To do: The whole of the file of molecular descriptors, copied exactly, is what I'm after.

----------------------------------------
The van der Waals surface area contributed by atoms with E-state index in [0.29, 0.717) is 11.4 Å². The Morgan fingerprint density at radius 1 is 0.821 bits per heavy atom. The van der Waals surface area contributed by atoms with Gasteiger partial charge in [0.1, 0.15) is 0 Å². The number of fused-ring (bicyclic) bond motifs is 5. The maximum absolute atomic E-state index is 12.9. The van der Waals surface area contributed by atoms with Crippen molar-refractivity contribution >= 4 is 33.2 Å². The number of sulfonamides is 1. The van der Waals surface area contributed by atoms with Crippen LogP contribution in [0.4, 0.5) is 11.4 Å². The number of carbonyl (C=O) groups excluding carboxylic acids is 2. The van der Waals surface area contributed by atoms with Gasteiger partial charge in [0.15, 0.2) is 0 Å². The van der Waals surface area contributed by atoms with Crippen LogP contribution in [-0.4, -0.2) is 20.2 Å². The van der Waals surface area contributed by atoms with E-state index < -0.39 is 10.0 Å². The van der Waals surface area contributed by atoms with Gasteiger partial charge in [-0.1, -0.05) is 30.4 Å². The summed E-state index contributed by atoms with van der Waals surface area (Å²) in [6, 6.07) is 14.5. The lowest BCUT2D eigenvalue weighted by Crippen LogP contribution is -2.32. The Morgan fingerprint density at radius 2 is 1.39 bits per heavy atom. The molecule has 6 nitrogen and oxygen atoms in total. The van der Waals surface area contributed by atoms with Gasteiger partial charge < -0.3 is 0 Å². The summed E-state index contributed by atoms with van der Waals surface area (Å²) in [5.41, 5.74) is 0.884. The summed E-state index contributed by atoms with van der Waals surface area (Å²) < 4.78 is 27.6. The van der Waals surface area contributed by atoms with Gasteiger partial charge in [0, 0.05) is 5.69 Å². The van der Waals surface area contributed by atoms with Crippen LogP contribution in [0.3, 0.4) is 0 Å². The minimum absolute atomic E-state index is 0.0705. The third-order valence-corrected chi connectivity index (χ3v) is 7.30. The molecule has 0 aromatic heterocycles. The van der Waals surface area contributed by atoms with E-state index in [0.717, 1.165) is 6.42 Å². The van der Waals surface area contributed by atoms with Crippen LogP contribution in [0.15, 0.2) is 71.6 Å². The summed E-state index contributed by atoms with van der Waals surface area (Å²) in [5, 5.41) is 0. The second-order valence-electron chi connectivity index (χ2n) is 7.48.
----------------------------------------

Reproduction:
The van der Waals surface area contributed by atoms with E-state index in [0.29, 0.717) is 11.4 Å². The Morgan fingerprint density at radius 1 is 0.821 bits per heavy atom. The van der Waals surface area contributed by atoms with Gasteiger partial charge in [0.1, 0.15) is 0 Å². The number of fused-ring (bicyclic) bond motifs is 5. The maximum absolute atomic E-state index is 12.9. The van der Waals surface area contributed by atoms with Crippen molar-refractivity contribution >= 4 is 33.2 Å². The number of sulfonamides is 1. The van der Waals surface area contributed by atoms with Crippen LogP contribution in [0.4, 0.5) is 11.4 Å². The number of carbonyl (C=O) groups excluding carboxylic acids is 2. The van der Waals surface area contributed by atoms with Gasteiger partial charge in [0.15, 0.2) is 0 Å². The van der Waals surface area contributed by atoms with Crippen LogP contribution in [-0.4, -0.2) is 20.2 Å². The van der Waals surface area contributed by atoms with E-state index < -0.39 is 10.0 Å². The van der Waals surface area contributed by atoms with Gasteiger partial charge in [-0.1, -0.05) is 30.4 Å². The summed E-state index contributed by atoms with van der Waals surface area (Å²) in [6, 6.07) is 14.5. The lowest BCUT2D eigenvalue weighted by Crippen LogP contribution is -2.32. The Morgan fingerprint density at radius 2 is 1.39 bits per heavy atom. The molecule has 6 nitrogen and oxygen atoms in total. The van der Waals surface area contributed by atoms with Gasteiger partial charge < -0.3 is 0 Å². The summed E-state index contributed by atoms with van der Waals surface area (Å²) in [5.41, 5.74) is 0.884. The summed E-state index contributed by atoms with van der Waals surface area (Å²) < 4.78 is 27.6. The van der Waals surface area contributed by atoms with Gasteiger partial charge in [0, 0.05) is 5.69 Å². The van der Waals surface area contributed by atoms with Crippen LogP contribution in [0.3, 0.4) is 0 Å². The minimum absolute atomic E-state index is 0.0705. The third-order valence-corrected chi connectivity index (χ3v) is 7.30. The molecule has 0 aromatic heterocycles. The van der Waals surface area contributed by atoms with E-state index in [0.717, 1.165) is 6.42 Å². The van der Waals surface area contributed by atoms with Crippen LogP contribution in [0.15, 0.2) is 71.6 Å². The summed E-state index contributed by atoms with van der Waals surface area (Å²) in [5, 5.41) is 0. The second-order valence-electron chi connectivity index (χ2n) is 7.48.